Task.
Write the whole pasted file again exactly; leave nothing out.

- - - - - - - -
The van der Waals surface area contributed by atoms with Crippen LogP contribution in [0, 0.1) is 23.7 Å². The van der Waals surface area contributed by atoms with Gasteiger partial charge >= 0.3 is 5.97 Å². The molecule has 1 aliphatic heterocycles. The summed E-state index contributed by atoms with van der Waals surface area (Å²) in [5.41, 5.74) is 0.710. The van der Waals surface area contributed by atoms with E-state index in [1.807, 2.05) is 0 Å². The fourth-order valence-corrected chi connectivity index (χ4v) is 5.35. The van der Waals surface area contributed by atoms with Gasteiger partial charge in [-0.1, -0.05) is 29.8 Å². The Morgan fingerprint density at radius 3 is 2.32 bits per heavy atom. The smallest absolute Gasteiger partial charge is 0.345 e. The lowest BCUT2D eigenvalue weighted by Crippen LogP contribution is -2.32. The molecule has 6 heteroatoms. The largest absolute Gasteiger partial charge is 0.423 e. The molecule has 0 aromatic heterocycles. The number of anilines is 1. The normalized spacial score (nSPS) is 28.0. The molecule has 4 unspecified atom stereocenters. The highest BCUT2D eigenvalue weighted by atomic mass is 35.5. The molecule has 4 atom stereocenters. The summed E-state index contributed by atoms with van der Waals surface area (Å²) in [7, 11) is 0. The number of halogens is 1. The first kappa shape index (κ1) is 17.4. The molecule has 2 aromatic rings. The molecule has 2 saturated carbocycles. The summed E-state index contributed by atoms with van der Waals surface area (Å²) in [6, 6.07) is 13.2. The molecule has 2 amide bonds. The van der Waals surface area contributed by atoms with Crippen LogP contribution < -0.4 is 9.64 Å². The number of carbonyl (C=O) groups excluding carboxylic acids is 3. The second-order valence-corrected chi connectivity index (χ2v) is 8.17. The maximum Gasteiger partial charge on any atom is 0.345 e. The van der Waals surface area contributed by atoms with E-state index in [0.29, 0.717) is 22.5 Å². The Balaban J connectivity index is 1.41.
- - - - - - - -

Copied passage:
The van der Waals surface area contributed by atoms with Crippen LogP contribution in [0, 0.1) is 23.7 Å². The van der Waals surface area contributed by atoms with Gasteiger partial charge >= 0.3 is 5.97 Å². The molecule has 1 aliphatic heterocycles. The summed E-state index contributed by atoms with van der Waals surface area (Å²) in [5.41, 5.74) is 0.710. The van der Waals surface area contributed by atoms with E-state index in [1.807, 2.05) is 0 Å². The fourth-order valence-corrected chi connectivity index (χ4v) is 5.35. The van der Waals surface area contributed by atoms with Gasteiger partial charge in [-0.1, -0.05) is 29.8 Å². The Morgan fingerprint density at radius 3 is 2.32 bits per heavy atom. The smallest absolute Gasteiger partial charge is 0.345 e. The lowest BCUT2D eigenvalue weighted by Crippen LogP contribution is -2.32. The molecule has 6 heteroatoms. The largest absolute Gasteiger partial charge is 0.423 e. The molecule has 0 aromatic heterocycles. The number of anilines is 1. The normalized spacial score (nSPS) is 28.0. The molecule has 4 unspecified atom stereocenters. The highest BCUT2D eigenvalue weighted by atomic mass is 35.5. The molecule has 4 atom stereocenters. The summed E-state index contributed by atoms with van der Waals surface area (Å²) in [7, 11) is 0. The number of halogens is 1. The first kappa shape index (κ1) is 17.4. The molecule has 2 aromatic rings. The molecule has 2 saturated carbocycles. The summed E-state index contributed by atoms with van der Waals surface area (Å²) in [6, 6.07) is 13.2. The molecule has 2 amide bonds. The van der Waals surface area contributed by atoms with Crippen LogP contribution < -0.4 is 9.64 Å². The number of carbonyl (C=O) groups excluding carboxylic acids is 3. The second-order valence-corrected chi connectivity index (χ2v) is 8.17. The maximum Gasteiger partial charge on any atom is 0.345 e. The van der Waals surface area contributed by atoms with E-state index in [0.29, 0.717) is 22.5 Å². The Balaban J connectivity index is 1.41.